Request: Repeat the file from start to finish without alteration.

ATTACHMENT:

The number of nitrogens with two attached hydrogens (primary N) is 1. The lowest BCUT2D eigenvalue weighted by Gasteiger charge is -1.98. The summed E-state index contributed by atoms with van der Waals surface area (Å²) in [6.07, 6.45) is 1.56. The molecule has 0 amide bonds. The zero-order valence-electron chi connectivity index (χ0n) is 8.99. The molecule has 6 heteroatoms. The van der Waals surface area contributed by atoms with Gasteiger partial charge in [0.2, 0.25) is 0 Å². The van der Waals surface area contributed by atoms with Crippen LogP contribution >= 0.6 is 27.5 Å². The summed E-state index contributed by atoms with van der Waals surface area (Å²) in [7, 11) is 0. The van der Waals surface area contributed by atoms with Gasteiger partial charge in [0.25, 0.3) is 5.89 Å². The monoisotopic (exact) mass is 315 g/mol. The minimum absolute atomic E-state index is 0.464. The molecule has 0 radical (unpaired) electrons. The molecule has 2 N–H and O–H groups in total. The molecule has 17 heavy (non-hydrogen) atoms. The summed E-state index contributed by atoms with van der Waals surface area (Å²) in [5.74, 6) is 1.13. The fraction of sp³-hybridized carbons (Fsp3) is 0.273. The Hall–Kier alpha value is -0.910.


The number of nitrogens with two attached hydrogens (primary N) is 1. The lowest BCUT2D eigenvalue weighted by Gasteiger charge is -1.98. The summed E-state index contributed by atoms with van der Waals surface area (Å²) in [6.07, 6.45) is 1.56. The molecule has 0 amide bonds. The zero-order valence-electron chi connectivity index (χ0n) is 8.99. The molecule has 6 heteroatoms. The van der Waals surface area contributed by atoms with Gasteiger partial charge in [0.2, 0.25) is 0 Å². The van der Waals surface area contributed by atoms with Crippen LogP contribution >= 0.6 is 27.5 Å². The summed E-state index contributed by atoms with van der Waals surface area (Å²) in [7, 11) is 0. The van der Waals surface area contributed by atoms with Gasteiger partial charge in [0.25, 0.3) is 5.89 Å². The monoisotopic (exact) mass is 315 g/mol. The minimum absolute atomic E-state index is 0.464. The molecule has 0 radical (unpaired) electrons. The molecule has 2 N–H and O–H groups in total. The molecule has 17 heavy (non-hydrogen) atoms. The summed E-state index contributed by atoms with van der Waals surface area (Å²) in [5.74, 6) is 1.13. The fraction of sp³-hybridized carbons (Fsp3) is 0.273. The Hall–Kier alpha value is -0.910.